But as debit card usage is on the rise, we’re also seeing contactless payments get their place in the race, with contactless accounting for half of debit card transactions in July in 2019. Does that mean that debit and credit cards are soon to disappear? And will card machines be gone too then? With the financial industry possibly moving towards cryptocurrencies and artificial intelligence, it’s likely we’ll see a big change in the way we manage cash flow, payment acceptance and certain financial products. Although debit cards are still highly profitable for banks and specialist companies, the card machine itself may become obsolete. Here’s what we think about it.
Although card machines and debit cards are still widespread, some interesting alternatives have turned up that may be the next popular payment method.
More and more companies are offering specialist software together with a small handheld device that acts as a card reader to accept payments with ease. These accept NFC payments as well as chip & pin payments. They are not like a traditional POS terminal as they are much smaller, cheaper and easier to handle. However, they still require you to use a piece of hardware in order to accept payments.
Wearables are the next step from mobile apps, and completely remove debit and credit cards from the equation. They may include wristbands, glasses and watches, and allow consumers to pay without having to take out their smartphones. Wearables use NFC technology, and are already catching on very quickly thanks to the convenience of usage. Barclays is an example of a bank that recently launched their wristband called bPay, which allows customers to use the wristband for any kind of contactless payments.
Imagine being able to pay for a product through Tweets or Facebook posts? That’s social payments in a nutshell. As more and more people use social media to connect with brands and purchase products, social media networks are interested in turning themselves into payment processors. This allows retailers to market their products to a larger audience on social media, streamline the payment process and expands opportunities to connect with customers.
This type of payment is similar to using a POS terminal, with the big difference that all you need to accept payments is something you most likely already have: a mobile phone.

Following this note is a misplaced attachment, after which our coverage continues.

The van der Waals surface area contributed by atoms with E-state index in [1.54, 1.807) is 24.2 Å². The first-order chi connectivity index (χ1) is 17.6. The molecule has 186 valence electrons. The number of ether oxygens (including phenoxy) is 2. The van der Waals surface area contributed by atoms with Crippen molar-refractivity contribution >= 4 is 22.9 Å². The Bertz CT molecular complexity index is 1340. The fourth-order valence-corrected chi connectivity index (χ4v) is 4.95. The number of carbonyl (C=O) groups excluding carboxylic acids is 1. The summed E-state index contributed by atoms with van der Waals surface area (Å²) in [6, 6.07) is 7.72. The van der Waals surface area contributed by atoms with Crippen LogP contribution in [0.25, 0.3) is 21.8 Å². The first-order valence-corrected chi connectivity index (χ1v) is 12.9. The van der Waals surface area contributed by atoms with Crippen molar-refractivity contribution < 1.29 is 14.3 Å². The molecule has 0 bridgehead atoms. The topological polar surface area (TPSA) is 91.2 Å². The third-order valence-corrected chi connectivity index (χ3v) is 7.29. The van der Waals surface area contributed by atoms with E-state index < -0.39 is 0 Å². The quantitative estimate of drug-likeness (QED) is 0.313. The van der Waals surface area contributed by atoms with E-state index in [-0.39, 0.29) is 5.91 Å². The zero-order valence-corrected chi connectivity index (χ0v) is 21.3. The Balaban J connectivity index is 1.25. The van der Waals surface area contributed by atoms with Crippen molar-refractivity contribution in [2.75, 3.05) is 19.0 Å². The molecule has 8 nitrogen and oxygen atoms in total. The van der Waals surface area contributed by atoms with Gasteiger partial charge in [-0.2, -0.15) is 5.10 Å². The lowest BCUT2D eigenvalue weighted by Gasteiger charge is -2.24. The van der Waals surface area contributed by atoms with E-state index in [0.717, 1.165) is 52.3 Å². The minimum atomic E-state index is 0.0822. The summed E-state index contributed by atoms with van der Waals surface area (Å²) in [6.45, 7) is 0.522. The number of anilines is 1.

The process consists of a barcode-looking image that contains information of the merchant and payment provider. QR codes can be used on digital screens or even printed out and used offline. This kind of technology is incredibly efficient as it completely removes the need for cards, payment terminals and any sort of plastic. It also enhances customer experience as clients can quickly scan the code, insert their card details or use Apple/Google Pay and complete the payment. This can be done in-person and on the go, or online through an email.
More and more payment alternatives are turning up, many of which are cost-effective, better for the planet and offer an intuitive customer experience. This encourages a strong consumer trend towards a card-less and card terminal-less future. However, as with any kind of innovation, there are still challenges that businesses face before card machines and cards completely can be overtaken as the main payment method.
The main areas of concern when it comes to card machines are user adoption: how will customers be attracted to alternative payment options? Most mobile payment services and wallets don’t offer enough added value to entice hesitant consumers. For example, most mobile payment methods don’t offer rewards and promotions to those making purchases.
On top of that, nowadays consumers are dealing with decision fatigue: with 5 different ways of making a payment, it’s normal that consumers are a little hesitant before adopting yet another one. At the end of the day, consumers just want something that is simple, intuitive and easy to use – but there are hundreds of companies that say they offer exactly that.
with debit cards being in circulation for 30 years, banks have established systems to deal with fraud and risk. However, a new payment system means new infrastructure for banks to deal with security. Bank breaches and scams are widely reported in the news, meaning everyone is well aware of the dangers that come with digital banking. On top of that, many smartphone users are anxious about the huge amount of data that mobile phones aggregate in general. Adding sensitive financial information means security needs to be made a top priority.
the last considerable challenge is that mobile payments is still a relatively new industry and payment system. Some shops and merchants are just recently upgrading to digital payment systems with card terminals, and now we’re telling them they need to upgrade to NFC terminals and mobile payments? For some merchants, that’s a process that could take months or even years.
Are card machines going to disappear? Most likely, but it may take some time. It depends on how quickly consumers are willing to adopt a new payment method (see how customers are uncomfortable buying at an Amazon Go store), whether the incentives are in the right place for merchants to see a benefit (it must be cheaper) and whether all stakeholders feel it’s secure enough. At the end of the day, the most convenient option will win, it’s just a matter of time before consumers take the leap.